1. The suits were based on a sarbarakari patta in favour of the plaintiff, dated the 5th Assar 1292, (June 1885), and the plaintiff alleged that, in virtue of that pattah, a permanent intermediate tenure was created by the Zemindar between his proprietary right and the putni taluks of the tenant defendants, who were, therefore, bound to pay their rents to the plaintiff.
2. The defence was a denial of the creation of any permanent interest, and that the plaintiff having failed to carry out certain conditions of the sarbarakari pattah, the Zemindar defendant annulled the same and proceeded to collect rents directly from the putnidars.
3. The Court of first instance decreed the suits, and, among other things, held that the sarbarakari pattah created a contract of tenancy.
4. In appeal, the Subordinate Judge of Pubna and Bogra has entered judgment for the defendants. In the opinion of the Subordinate Judge, a Zemindar cannot create a permanent tenure intermediately between his estate and a putni taluk; secondly, the Zamindar defendant did not intend, by the sarbarakari pottah, to vest in the plaintiff any interest in land; and, thirdly, it has been found by the lower appellate Court that the plaintiff failed to perform certain services mentioned in the pattah for the Zemindar, and that, consequently, the arrangements made in the pattah come to an end.
5. On the opinion expressed by the Subordinate Judge that a Zemindar cannot create a permanent tenure intermediately between his estate and a patni taluk, various contentions may arise; but we do not think it necessary to discuss that question because, on a construction of the sarbarakari pottah in suit, we think that the arrangements made thereby did not create an interest in land, and, therefore, not a tenure within the meaning of the Bengal Tenancy Act.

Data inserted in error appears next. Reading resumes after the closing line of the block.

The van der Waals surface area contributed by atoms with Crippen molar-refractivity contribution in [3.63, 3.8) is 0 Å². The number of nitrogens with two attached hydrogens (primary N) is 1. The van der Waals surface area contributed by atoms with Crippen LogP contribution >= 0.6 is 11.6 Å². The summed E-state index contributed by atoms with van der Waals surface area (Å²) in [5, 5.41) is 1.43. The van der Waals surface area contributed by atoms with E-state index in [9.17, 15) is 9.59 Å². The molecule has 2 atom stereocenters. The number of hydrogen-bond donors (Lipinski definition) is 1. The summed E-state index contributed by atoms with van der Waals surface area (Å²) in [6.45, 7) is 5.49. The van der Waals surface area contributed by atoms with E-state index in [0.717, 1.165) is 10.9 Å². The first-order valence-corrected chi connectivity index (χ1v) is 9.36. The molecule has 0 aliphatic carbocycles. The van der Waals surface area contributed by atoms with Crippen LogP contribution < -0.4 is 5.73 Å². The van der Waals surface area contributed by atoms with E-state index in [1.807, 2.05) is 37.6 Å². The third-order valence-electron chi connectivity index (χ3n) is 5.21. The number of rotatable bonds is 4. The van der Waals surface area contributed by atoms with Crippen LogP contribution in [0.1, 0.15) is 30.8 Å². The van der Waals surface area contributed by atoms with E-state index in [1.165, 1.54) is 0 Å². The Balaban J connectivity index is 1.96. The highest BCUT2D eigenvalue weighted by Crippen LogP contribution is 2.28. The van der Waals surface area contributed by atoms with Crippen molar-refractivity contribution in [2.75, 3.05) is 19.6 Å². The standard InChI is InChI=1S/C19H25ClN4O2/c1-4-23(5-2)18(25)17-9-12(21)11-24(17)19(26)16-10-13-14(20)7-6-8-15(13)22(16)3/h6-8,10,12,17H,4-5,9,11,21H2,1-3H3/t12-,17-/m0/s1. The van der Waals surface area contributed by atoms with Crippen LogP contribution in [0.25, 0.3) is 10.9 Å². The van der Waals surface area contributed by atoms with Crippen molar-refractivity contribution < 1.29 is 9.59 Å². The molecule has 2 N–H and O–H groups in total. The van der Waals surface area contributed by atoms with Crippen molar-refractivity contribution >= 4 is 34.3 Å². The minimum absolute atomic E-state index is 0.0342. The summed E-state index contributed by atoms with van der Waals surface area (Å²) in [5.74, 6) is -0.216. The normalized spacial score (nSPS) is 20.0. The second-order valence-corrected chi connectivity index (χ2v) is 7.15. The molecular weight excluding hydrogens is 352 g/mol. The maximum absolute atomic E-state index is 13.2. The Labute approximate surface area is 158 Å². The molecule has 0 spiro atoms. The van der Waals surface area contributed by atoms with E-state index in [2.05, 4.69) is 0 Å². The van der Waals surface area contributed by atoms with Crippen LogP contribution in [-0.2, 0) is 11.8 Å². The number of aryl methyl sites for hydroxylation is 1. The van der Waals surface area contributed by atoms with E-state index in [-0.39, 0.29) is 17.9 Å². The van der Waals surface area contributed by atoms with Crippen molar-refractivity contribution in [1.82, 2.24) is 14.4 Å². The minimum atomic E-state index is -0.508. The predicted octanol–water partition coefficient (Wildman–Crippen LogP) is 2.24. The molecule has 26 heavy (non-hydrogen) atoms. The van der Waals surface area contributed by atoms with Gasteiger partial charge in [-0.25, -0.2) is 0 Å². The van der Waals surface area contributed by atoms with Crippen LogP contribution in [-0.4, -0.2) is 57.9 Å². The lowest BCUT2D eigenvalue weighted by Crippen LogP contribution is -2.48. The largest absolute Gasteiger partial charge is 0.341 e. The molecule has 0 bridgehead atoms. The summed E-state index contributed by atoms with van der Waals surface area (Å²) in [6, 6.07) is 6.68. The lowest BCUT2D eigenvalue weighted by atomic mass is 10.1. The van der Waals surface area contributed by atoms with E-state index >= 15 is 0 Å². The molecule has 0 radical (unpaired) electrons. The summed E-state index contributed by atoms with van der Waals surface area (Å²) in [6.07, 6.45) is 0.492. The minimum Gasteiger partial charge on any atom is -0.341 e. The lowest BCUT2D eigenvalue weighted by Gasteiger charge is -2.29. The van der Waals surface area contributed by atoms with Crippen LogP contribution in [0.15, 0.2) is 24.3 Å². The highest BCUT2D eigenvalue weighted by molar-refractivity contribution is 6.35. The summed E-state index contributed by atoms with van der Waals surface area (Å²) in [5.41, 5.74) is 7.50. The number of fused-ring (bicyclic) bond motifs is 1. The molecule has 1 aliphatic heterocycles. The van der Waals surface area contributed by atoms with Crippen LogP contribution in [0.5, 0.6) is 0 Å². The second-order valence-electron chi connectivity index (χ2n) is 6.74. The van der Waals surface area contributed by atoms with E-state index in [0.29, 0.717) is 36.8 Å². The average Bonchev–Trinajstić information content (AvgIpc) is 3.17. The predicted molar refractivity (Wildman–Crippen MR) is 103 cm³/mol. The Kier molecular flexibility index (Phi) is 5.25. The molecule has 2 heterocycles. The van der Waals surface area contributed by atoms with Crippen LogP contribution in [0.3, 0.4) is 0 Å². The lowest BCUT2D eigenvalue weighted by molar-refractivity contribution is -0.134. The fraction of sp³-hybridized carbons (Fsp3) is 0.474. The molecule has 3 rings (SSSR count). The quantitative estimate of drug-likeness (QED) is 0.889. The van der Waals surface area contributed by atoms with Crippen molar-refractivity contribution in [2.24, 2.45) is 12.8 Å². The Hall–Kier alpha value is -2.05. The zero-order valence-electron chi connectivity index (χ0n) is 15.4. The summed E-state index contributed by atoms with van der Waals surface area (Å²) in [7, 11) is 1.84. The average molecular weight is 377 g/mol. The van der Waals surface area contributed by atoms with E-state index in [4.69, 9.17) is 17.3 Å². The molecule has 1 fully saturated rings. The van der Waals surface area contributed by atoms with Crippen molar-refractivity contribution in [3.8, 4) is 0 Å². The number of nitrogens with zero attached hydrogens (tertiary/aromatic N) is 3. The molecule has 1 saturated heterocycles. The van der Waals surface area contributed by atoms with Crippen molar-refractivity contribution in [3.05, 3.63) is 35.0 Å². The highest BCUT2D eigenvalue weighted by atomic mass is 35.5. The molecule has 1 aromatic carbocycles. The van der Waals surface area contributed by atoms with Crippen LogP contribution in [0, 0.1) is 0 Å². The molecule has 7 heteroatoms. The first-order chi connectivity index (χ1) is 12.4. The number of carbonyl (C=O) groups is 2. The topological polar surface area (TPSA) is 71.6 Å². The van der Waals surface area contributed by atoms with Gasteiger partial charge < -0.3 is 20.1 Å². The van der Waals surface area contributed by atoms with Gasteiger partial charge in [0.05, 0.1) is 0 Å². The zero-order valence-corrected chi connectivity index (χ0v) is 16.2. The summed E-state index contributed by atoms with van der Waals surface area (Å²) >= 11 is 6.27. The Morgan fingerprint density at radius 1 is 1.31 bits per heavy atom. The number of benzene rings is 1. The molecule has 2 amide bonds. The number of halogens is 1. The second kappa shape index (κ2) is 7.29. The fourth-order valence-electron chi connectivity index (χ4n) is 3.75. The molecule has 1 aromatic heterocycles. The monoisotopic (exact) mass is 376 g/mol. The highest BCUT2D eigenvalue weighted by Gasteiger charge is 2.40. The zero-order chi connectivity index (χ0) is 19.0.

6. We shall discuss the provisions of the pattah but, before so doing, we may refer to the provisions of the Rent Law defining the terms with which we are concerned.
7. Section 3(7) defines the word 'tenure' as being 'the interest of a tenure-holder or an tinder tenure-holder'.
8. Section 5(1) defines 'tenure-holder' as meaning primarily a person who has acquired from a proprietor or from another tenure-holder a right to hold land for the purpose of collecting rents, and so forth.
9. It is clear, therefore, that if the pattah in favour of the plaintiff did not confer on her any interest in land, it did not create a tenure and, if it is not a tenure, the provisions of Section 65 of the Bengal Tenancy Act, will not fetter the Zemindar.
10. Now, the pattah recites and provides, in paragraph 19, that a sarbarakari jamai settlement, of certain patni mahals, had been taken from the Zemindar, by the plaintiff, at a certain annual rental. The Zemindar proceeds to say: 'I do hereby confer upon you all the powers I had to realise the rents, etc. payable by the patnidars of the said mahals under kabuliats given by them every six months under Regulation VIII of 1819 according to the law in force for realising arrears of rent. By virtue of those powers, you shall be competent to sue those patnidars in my behalf, and using my name, under Regulation VIII or any law that may be in force for the time being for realising arrears of rent, and realise the rents with cesses, dak tax, interest and costs. I have executed am mukhtarnama in favour of you and your agent upon your suretyship, lest your application against them under Regulation VIII be not accepted by the Collector, or on the ground of the pattahs granted by me to them (patnidars)'.